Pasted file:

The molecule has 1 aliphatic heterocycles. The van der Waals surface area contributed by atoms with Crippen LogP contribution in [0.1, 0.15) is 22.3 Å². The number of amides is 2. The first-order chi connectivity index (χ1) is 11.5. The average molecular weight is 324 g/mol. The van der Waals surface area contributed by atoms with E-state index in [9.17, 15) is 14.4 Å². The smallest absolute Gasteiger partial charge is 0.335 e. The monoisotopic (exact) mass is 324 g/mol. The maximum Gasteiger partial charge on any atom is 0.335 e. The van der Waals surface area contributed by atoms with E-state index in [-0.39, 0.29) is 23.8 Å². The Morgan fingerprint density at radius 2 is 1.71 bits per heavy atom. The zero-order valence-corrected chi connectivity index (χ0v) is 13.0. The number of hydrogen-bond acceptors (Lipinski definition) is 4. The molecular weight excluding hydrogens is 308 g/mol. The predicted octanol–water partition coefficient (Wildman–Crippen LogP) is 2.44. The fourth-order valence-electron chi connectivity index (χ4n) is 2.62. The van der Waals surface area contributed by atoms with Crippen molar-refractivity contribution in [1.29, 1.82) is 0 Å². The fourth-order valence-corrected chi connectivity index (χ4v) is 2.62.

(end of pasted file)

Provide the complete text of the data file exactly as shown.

The molecule has 1 aliphatic heterocycles. The van der Waals surface area contributed by atoms with Crippen LogP contribution in [0.1, 0.15) is 22.3 Å². The number of amides is 2. The first-order chi connectivity index (χ1) is 11.5. The average molecular weight is 324 g/mol. The van der Waals surface area contributed by atoms with E-state index in [9.17, 15) is 14.4 Å². The smallest absolute Gasteiger partial charge is 0.335 e. The monoisotopic (exact) mass is 324 g/mol. The maximum Gasteiger partial charge on any atom is 0.335 e. The van der Waals surface area contributed by atoms with E-state index in [-0.39, 0.29) is 23.8 Å². The Morgan fingerprint density at radius 2 is 1.71 bits per heavy atom. The zero-order valence-corrected chi connectivity index (χ0v) is 13.0. The number of hydrogen-bond acceptors (Lipinski definition) is 4. The molecular weight excluding hydrogens is 308 g/mol. The predicted octanol–water partition coefficient (Wildman–Crippen LogP) is 2.44. The fourth-order valence-electron chi connectivity index (χ4n) is 2.62. The van der Waals surface area contributed by atoms with Crippen molar-refractivity contribution in [1.29, 1.82) is 0 Å². The fourth-order valence-corrected chi connectivity index (χ4v) is 2.62.